The U.S. market shows lots of movement and activity. As has been documented, many are resigning. Some are getting better paid positions. In effect, they resign to be promoted in another organization. Others are taking early retirement to give back to their communities. The battle to transcend COVID has created greater community awareness and a push towards doing mission-driven work. However, not even this has affected all organizations in the same way. From what we can tell, COVID has prompted a new wave of interest in the environment and in organizations that deal with pressing public health and international issues. Political unrest in the Ukraine, Haiti, Syria, Afghanistan and over the world has triggered fresh interest in global economics and in resettlement and refugee issues. It is likely that this trend will become evident in the formation of a new generation of mission-driven and not-for-profit organizations. Certain social entrepreneurship groups have already begun to make impact and are part of the “economic recovery.” Others are in process and will soon become part of an emerging economy.
“For both individuals and organizations, I see a recurring set of challenges related to identity and relevance. COVID has caused many organizations to challenge their operating systems and assumptions. Many organizations that thought they could never operate remotely have been forced to rethink their priorities, and their assumptions about their employees. They have had to refocus and redefine how they meet mission and serve their clients well. COVID has also led to greater introspection generally.”
What are some of the challenges you’re seeing right now?
That is an interesting question. For both individuals and organizations, I see a recurring set of challenges related to identity and relevance. COVID has caused many organizations to challenge their operating systems and assumptions. Many organizations that thought they could never operate remotely have been forced to rethink their priorities, and their assumptions about their employees. They have had to refocus and redefine how they meet mission and serve their clients well. COVID has also led to greater introspection generally. While people sat indoors wondering when the economy would return to “normal,” they also asked penetrating questions. They revised their thinking and realigned their priorities. Many organizations took radical steps to survive COVID and emerge financially strong. In a sense, COVID has even transformed the way we think about life. The whole country has been bombarded with images of death, dying and frustration for many months. It is difficult to define this as anything other than traumatic. Organizations, too, have been shell-shocked by having to pivot, sometimes with scarce resource, to meet shifting markets, expectations, and the outworking of the pandemic.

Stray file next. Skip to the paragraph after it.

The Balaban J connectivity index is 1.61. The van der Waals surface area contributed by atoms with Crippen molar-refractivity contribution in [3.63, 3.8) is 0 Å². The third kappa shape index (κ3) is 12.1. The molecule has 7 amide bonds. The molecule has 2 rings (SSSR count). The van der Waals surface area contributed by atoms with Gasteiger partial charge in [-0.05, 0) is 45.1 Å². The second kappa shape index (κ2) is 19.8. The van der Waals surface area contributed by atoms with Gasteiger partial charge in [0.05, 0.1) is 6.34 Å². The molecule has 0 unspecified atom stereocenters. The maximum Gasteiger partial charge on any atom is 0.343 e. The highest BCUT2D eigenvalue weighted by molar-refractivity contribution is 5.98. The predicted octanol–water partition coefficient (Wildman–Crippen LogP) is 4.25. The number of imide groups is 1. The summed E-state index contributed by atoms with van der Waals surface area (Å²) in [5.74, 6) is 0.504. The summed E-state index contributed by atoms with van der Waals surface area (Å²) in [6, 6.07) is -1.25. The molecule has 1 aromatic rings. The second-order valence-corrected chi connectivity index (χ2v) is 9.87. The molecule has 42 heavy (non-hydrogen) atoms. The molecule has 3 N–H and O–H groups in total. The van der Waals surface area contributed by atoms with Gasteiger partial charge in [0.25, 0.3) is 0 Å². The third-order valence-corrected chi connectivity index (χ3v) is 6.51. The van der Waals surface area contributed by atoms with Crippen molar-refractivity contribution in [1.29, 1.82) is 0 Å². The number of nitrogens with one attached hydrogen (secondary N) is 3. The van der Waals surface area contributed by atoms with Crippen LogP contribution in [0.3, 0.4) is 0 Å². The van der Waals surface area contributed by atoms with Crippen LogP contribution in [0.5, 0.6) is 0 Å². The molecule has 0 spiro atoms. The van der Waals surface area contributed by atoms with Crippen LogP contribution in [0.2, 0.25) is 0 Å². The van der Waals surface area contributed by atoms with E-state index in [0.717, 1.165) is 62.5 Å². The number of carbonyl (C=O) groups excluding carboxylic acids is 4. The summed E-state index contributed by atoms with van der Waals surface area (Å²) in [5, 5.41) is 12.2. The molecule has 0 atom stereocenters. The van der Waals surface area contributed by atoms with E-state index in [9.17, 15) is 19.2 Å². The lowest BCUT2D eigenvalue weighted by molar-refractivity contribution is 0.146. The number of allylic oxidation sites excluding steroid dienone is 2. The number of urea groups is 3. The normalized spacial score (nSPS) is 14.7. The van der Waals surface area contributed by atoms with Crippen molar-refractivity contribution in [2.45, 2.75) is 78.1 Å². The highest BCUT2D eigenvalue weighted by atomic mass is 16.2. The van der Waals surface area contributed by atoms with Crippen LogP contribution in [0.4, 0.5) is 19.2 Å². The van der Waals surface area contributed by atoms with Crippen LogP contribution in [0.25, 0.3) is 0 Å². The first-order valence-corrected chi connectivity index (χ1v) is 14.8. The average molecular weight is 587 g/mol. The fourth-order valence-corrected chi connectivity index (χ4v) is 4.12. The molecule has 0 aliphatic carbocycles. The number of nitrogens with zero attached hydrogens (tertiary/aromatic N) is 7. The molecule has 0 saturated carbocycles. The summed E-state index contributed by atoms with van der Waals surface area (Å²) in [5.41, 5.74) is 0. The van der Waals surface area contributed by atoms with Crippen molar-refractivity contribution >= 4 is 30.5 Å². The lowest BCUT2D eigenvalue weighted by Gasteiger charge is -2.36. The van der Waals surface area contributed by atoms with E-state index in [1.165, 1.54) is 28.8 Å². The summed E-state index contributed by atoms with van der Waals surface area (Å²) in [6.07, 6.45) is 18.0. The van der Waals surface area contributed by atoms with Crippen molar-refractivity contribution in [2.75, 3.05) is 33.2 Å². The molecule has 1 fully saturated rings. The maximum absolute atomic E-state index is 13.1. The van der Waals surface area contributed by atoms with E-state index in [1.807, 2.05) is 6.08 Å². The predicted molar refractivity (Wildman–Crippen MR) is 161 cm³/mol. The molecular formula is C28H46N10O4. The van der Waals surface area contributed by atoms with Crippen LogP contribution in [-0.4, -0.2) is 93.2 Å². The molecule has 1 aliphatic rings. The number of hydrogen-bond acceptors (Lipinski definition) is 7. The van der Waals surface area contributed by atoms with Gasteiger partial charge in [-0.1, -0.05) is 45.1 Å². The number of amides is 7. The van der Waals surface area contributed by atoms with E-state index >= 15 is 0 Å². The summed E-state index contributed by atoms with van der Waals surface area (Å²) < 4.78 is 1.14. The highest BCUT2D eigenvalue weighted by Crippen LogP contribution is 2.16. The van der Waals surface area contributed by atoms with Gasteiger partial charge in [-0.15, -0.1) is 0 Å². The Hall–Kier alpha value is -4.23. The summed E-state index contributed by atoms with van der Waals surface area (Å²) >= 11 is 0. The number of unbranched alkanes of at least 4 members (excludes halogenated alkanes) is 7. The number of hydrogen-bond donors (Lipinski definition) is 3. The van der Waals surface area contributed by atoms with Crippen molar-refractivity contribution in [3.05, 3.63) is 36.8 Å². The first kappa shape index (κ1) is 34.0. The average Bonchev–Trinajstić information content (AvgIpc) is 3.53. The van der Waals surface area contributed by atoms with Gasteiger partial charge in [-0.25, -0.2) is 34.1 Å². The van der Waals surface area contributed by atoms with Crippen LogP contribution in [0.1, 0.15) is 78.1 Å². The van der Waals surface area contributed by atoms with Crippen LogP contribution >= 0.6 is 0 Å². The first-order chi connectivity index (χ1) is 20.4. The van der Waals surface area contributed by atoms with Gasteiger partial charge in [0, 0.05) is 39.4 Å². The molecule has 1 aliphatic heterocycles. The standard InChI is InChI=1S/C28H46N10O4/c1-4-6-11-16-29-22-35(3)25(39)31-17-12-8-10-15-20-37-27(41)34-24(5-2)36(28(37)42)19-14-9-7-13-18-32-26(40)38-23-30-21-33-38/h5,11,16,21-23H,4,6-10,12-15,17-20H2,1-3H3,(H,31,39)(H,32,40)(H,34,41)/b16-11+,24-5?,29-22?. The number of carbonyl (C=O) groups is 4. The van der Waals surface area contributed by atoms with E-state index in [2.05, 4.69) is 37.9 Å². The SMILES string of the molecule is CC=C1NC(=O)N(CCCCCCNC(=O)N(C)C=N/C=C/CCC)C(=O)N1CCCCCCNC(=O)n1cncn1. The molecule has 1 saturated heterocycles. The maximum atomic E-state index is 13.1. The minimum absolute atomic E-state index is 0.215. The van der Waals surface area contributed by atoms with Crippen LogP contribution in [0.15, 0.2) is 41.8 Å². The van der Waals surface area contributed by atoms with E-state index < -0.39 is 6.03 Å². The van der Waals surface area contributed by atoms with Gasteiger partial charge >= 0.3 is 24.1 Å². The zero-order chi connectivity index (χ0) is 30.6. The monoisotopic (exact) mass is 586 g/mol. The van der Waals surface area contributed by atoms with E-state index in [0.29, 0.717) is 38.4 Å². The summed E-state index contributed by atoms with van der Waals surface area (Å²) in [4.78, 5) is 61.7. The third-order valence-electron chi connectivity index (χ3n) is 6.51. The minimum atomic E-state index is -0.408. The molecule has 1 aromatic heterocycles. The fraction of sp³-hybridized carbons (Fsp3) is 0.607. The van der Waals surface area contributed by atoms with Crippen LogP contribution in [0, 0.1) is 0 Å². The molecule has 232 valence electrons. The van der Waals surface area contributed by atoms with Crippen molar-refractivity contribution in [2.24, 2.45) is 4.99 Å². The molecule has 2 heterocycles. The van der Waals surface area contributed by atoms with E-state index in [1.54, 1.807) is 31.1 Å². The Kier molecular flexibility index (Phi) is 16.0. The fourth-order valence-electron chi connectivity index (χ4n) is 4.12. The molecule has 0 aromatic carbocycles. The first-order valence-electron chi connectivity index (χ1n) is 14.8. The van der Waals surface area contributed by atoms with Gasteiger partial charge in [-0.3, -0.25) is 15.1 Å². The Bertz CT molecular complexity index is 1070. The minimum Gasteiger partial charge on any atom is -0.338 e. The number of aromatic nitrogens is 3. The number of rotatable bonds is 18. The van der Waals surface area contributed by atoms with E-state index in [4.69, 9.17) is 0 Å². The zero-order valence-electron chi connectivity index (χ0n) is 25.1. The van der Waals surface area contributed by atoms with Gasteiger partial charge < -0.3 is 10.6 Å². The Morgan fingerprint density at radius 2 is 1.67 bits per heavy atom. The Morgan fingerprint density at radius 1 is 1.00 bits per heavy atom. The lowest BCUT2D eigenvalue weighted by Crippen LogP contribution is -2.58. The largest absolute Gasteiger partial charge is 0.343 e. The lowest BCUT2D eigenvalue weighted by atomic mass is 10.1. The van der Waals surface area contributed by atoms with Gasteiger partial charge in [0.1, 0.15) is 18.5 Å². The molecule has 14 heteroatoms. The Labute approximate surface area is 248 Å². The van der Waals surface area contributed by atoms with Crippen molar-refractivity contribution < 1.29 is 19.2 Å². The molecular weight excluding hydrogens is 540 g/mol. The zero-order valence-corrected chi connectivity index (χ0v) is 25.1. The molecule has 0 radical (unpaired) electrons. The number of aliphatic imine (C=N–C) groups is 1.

Have you seen organizations trying to reinvent themselves?
Some people (and organizations) get energized when they have to reinvent themselves and reprioritize. Others retreat in fear. It is, after all, scary to create a new identity, to work out fresh priorities and to revamp the way you deliver services or meet a mission. Sadly, people and organizations may not respond to this challenge positively. Some will retreat, back down, and give up. Paralleling the increase in suicide nationwide during the COVID years, we will probably see a range of organizations that got stuck or retreat. They will be the casualties of this era. On balance, we are hopeful that this period will prove to have rejuvenated more organizations than it has terminated. We can all acknowledge, though, that we are seeing the consequences of a nation that has been forced to confront mortality directly and consistently over a relatively long period of time. Strong organizations have survived and will continue to prosper. Organizations that lack vision, energy or resources will probably fade into oblivion.
Contributed by Scott A. Scanlon, Editor-in-Chief; Dale M. Zupsansky, Managing Editor; and Stephen Sawicki, Managing Editor – Hunt Scanlon Media